A mature business will run on two parallels: the mature business as usual operations, which houses the day to day operations of the business and manages the interface of its products and the market. The second parallel will be the ongoing projects. Projects are an important aspect of a growing business as they not only keep the business relevant in a continuously changing market place but also keep the all-important innovative juices flowing. When a business starts to slow down in the area of ongoing projects, it can be a sure sign of apathy beginning to kick in.
Much as a business needs to stay relevant to changing market behaviors and ahead of its competition through innovation, the demands of bringing to success the projects that are produced out of this is often challenging to many Chief Executives.
IBM systems in their online magazine report that of all IT projects rolled out per annum, 25% fail outright, 20% – 25% don’t provide ROI, and 50% will require material rework to remain relevant. It only gets more interesting when we discover that out of the project failures, only 3% are due to technological challenges with up to 54% attributed to project management.
One could therefore argue that it is the oversight of the softer issues in projects that bring to failure this all important aspect of business continuity and success.
There are a number of factors that impact on project success, and several writers highlight them from different perceptions. Borrowing from my own 20 years of professional experience in banking and consulting, in which I was involved in a number of projects, I would like to narrow these to 4 keys to successful project management:
- The right Leadership
- Sufficient tools and resources
- Effective coordination of all stakeholders
- Risk management
In discussing these keys, I shall continue to borrow from the scriptures, especially the book of Nehemiah for Biblical perspective.
- The right leadership:
Richard Branson, in an interview with foundermag.com, says this about leadership: “I believe a good leader brings out the best in people by listening to them, trusting them, believing in them, respecting them and letting them have a go”. There is a lot that can be said about the broader leadership role and the reader can access an earlier posting in this magazine through https://www.faithfilledfamily.com/servant-leadership-learn-best/ . In this post I would like to focus on leadership from a project management position, by studying the approach of Nehemiah, recorded in the Book of Nehemiah.
Nehemiah was a Jewish leader who undertook the mammoth task of leading the efforts to rebuild the walls of Jerusalem after its destruction from a Babylonian invasion around 586 B.C. When Nehemiah arrived at Jerusalem from Babylon, his first action was to inspect the ruins of the entire wall of Jerusalem all by himself. I learned from this that not only did Nehemiah want to have a first-hand understanding of the full extent of the project without being corrupted by the views of others but he also needed to build up his personal faith to undertake the project. I see this as a critical task for every project leader, that is, to first grasp an in-depth appreciation of the project landscape and develop a personal passion for the transformation it is intended to bring, before inviting the rest of the team.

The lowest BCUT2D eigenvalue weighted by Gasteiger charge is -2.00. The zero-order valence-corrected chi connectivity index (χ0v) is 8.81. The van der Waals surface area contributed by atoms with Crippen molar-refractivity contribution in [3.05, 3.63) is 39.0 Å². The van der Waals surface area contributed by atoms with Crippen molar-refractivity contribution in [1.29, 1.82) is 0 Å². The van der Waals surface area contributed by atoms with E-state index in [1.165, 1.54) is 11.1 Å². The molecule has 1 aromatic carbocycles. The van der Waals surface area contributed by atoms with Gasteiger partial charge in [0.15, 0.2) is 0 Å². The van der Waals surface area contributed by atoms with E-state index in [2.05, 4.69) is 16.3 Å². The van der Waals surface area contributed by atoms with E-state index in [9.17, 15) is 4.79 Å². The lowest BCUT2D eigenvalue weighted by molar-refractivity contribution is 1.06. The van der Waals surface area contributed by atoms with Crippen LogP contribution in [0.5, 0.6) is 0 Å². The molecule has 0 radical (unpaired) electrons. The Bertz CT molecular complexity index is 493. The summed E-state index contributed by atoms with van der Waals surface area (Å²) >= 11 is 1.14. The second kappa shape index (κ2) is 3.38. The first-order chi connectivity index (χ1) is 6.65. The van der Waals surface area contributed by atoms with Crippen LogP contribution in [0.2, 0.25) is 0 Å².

I have in the past been involved in projects in which the project managers tried to remotely control project activities without an appreciation of the local landscape, resources and culture. I don’t need to tell you that these projects not only faced significant overruns but were poorly implemented.
The second thing Nehemiah did was to rally all the Jews around this cause, getting them to see the gaps in their current circumstances and the benefits that would come from completing the wall (higher self-esteem and security). He also reassured them of the highest level of support he had garnered for the project, both from the King of Persia and the most High God. After this engagement, the people were won over: the scriptures record that they responded by saying “Let us rise up and build”. Then they set their hands too this good work.
We can borrow from the approach when rallying people behind projects. Let’s look at the steps that Nehemiah took
1) Highlighting the gaps
2) Showing the benefits at individual and corporate levels and
3) Reassurance of high level support.
We finally learn from Nehemiah leadership style that he distributed the project into working teams and fully entrusted them to complete their respective assignments. Trust is a key aspect of mature leadership as also seen from Richard Branson’s leadership approach.
Lameck Otim is from Uganda, Africa. After a train smash encounter with Christ that threw a tail spin in a 17 year Corporate banking career, he turned to writing in an attempt to reach out to peers and friends for Christ. It is in his writing that Lameck found purpose, sharing the life changing truths of the Word of God, mostly drawn from my his own experiences in the salvation journey, family and workplace.
Lameck has been married for 14 years and has 4 children (between one and 11 years old). Being a Christian has enabled him to find such fulfillment in family that he never thought was possible.
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